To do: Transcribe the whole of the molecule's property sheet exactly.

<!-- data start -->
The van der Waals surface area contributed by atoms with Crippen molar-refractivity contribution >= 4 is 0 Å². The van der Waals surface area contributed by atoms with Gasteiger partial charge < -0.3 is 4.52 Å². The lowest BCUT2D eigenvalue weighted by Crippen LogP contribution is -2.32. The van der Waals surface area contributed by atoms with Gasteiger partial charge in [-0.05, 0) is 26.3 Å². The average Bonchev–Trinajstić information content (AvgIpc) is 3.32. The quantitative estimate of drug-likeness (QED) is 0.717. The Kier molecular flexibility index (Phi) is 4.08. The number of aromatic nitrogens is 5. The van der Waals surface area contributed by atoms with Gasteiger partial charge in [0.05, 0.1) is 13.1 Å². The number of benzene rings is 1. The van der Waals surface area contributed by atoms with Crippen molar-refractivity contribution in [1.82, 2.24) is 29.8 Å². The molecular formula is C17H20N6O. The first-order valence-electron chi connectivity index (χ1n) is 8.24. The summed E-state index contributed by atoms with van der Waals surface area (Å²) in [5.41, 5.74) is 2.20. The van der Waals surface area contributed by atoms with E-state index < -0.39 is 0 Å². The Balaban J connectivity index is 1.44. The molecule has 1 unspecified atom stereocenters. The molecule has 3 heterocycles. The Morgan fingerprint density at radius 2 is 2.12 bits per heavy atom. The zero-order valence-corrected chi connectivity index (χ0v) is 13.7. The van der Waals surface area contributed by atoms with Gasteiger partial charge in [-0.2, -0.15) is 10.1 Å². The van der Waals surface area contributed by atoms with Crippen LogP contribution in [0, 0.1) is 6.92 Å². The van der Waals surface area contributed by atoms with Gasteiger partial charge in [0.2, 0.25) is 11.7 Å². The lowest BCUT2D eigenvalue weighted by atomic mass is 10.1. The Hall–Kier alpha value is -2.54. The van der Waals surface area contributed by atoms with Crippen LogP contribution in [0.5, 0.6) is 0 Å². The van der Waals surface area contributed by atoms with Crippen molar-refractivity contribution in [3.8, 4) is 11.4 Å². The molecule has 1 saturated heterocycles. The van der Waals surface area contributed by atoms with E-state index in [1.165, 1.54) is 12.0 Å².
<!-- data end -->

The van der Waals surface area contributed by atoms with Crippen molar-refractivity contribution >= 4 is 0 Å². The van der Waals surface area contributed by atoms with Gasteiger partial charge < -0.3 is 4.52 Å². The lowest BCUT2D eigenvalue weighted by Crippen LogP contribution is -2.32. The van der Waals surface area contributed by atoms with Gasteiger partial charge in [-0.05, 0) is 26.3 Å². The average Bonchev–Trinajstić information content (AvgIpc) is 3.32. The quantitative estimate of drug-likeness (QED) is 0.717. The Kier molecular flexibility index (Phi) is 4.08. The number of aromatic nitrogens is 5. The van der Waals surface area contributed by atoms with Gasteiger partial charge in [0.05, 0.1) is 13.1 Å². The number of benzene rings is 1. The van der Waals surface area contributed by atoms with Crippen molar-refractivity contribution in [1.82, 2.24) is 29.8 Å². The molecular formula is C17H20N6O. The first-order valence-electron chi connectivity index (χ1n) is 8.24. The summed E-state index contributed by atoms with van der Waals surface area (Å²) in [5.41, 5.74) is 2.20. The van der Waals surface area contributed by atoms with E-state index < -0.39 is 0 Å². The Balaban J connectivity index is 1.44. The molecule has 1 unspecified atom stereocenters. The molecule has 3 heterocycles. The Morgan fingerprint density at radius 2 is 2.12 bits per heavy atom. The zero-order valence-corrected chi connectivity index (χ0v) is 13.7. The van der Waals surface area contributed by atoms with Gasteiger partial charge in [-0.2, -0.15) is 10.1 Å². The van der Waals surface area contributed by atoms with Crippen LogP contribution in [0, 0.1) is 6.92 Å². The van der Waals surface area contributed by atoms with Gasteiger partial charge in [0.2, 0.25) is 11.7 Å². The lowest BCUT2D eigenvalue weighted by atomic mass is 10.1. The Hall–Kier alpha value is -2.54. The van der Waals surface area contributed by atoms with Crippen LogP contribution in [0.5, 0.6) is 0 Å². The van der Waals surface area contributed by atoms with Crippen molar-refractivity contribution in [3.8, 4) is 11.4 Å². The molecule has 1 saturated heterocycles. The van der Waals surface area contributed by atoms with E-state index in [1.165, 1.54) is 12.0 Å².